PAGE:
When I was 21 years old I asked my mother, who was the night admitting clerk at the local ER, how many of the "rape victims" who came in were lying. She told me 90%, which shocked me then and which even now I have a hard time believing.
I've also known women who clearly described some version of rape and continued to see him.
This article is from National Review Online and was written by Kevin D. Williamson
"Rape is a vicious crime, one that disproportionately affects poor women and incarcerated men, but Barack Obama knows his voters, and so his recent remarks on the subject were focused not on penitentiaries, broken families, or Indian reservations but on college campuses, where the despicable crime is bound up in a broader feminist Kulturkampf only tangentially related to the very real problem of sexual violence against women.
"The subject is a maddening one. President Obama repeated the endlessly reiterated but thoroughly debunked claim that one in five women will be sexually assaulted in her college years. The actual rate is . . . sort of an interesting problem, the information being so inconsistent and contradictory that one almost suspects that it is so by design.
"President Obama, who gives every indication of being committed to the bitter end to his belief in the omnipotence of his merest utterance, gave a speech in which he affirmed his position that rape is wicked and that we should discourage it. Instead of giving a content-free speech, he should have directed his Department of Justice to put together some definitive data on the question.
"Much of the scholarly literature estimates that the actual rate is more like a tenth of that one-in-five rate, 2.16 percent, or 21.6 per 1,000 to use the conventional formulation. But that number is problematic, too, as are most of the numbers related to sexual assault, as the National Institute of Justice, the DoJ’s research arm, documents. For example, two surveys conducted practically in tandem produced victimization rates of 0.16 percent and 1.7 percent, respectively – i.e., the latter estimate was eleven times the former. The NIJ blames defective wording on survey questions.
"This is a matter of concern because a comparison between the NIJ’s estimates of college-campus rape and the estimates of rape in the general population compiled by the DoJ’s National Crime Victimization Survey implies that the rate of rape among college students is more than ten times that of the general population.
"It is not impossible that this is the case, but there is significant cause for skepticism. For example, in the general population college-age women have significantly lower rates of sexual assault than do girls twelve to seventeen, while a fifth of all rape victims are younger than twelve. Most of the familiar demographic trends in violent crime are reflected in the rape statistics: Poor women are sexually assaulted at twice the rate of women in households earning $50,000 a year or more; African American women are victimized at higher rates than are white women, while Native American women are assaulted at twice the rate of white women; divorced and never-married women are assaulted at seven times the rate of married women; women in urban communities are assaulted at higher rates than those in the suburbs, and those in rural areas are assaulted at dramatically higher rates. But there is at least one significant departure from the usual trends in violent crime: Only about 9 percent of those raped are men.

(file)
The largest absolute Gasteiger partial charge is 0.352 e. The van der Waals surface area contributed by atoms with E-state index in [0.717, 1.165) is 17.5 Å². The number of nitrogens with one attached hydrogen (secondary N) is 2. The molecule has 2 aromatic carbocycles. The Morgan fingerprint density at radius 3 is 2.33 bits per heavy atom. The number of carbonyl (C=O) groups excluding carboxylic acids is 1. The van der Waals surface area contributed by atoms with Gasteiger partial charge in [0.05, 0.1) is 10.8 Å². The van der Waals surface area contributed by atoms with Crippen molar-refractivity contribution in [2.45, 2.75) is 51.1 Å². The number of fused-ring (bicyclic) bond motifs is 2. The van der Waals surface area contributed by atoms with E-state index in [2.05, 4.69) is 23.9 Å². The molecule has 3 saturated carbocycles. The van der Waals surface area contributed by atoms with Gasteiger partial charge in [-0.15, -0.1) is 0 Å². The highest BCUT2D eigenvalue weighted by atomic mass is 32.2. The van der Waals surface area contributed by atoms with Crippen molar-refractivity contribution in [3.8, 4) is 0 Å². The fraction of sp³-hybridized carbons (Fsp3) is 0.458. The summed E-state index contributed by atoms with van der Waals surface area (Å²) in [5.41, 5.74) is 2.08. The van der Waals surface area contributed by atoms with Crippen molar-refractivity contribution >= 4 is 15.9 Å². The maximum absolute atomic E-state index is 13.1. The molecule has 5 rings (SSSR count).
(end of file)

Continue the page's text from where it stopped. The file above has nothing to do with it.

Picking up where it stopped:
"It is probably the case that the prevalence of sexual assault on college campuses is wildly exaggerated—not necessarily in absolute terms, but relative to the rate of sexual assault among college-aged women with similar demographic characteristics who are not attending institutions of higher learning. The DoJ hints at this in its criticism of survey questions, some of which define 'sexual assault' so loosely as to include actions that 'are not criminal.' This might explain why so many women who answer survey questions in a way consistent with their being counted victims of sexual assault frequently display such a blasé attitude toward the events in question and so rarely report them. As the DoJ study puts it: “The most commonly reported response — offered by more than half the students — was that they did not think the incident was serious enough to report. More than 35 percent said they did not report the incident because they were unclear as to whether a crime was committed or that harm was intended.”
"If you are having a little trouble getting your head around a definition of 'sexual assault' so liberal that it includes everything from forcible rape at gunpoint to acts that not only fail to constitute crimes under the law but leave the victims 'unclear as to whether harm was intended,' then you are, unlike much of our culture, still sane.
"Of all the statistics and evidence that are prevalent in the discussion of sexual assault, there is one datum conspicuous in its absence: the fact that sexual assault has been cut by nearly two-thirds since 1995. Under the Bureau of Justice Statistics’ apples-to-apples year-over-year comparison, sexual assault has declined 64 percent since the Clinton years. That is excellent news, indeed, but it does not feed the rape-epidemic narrative, and so it must be set aside."
For the rest click HERE.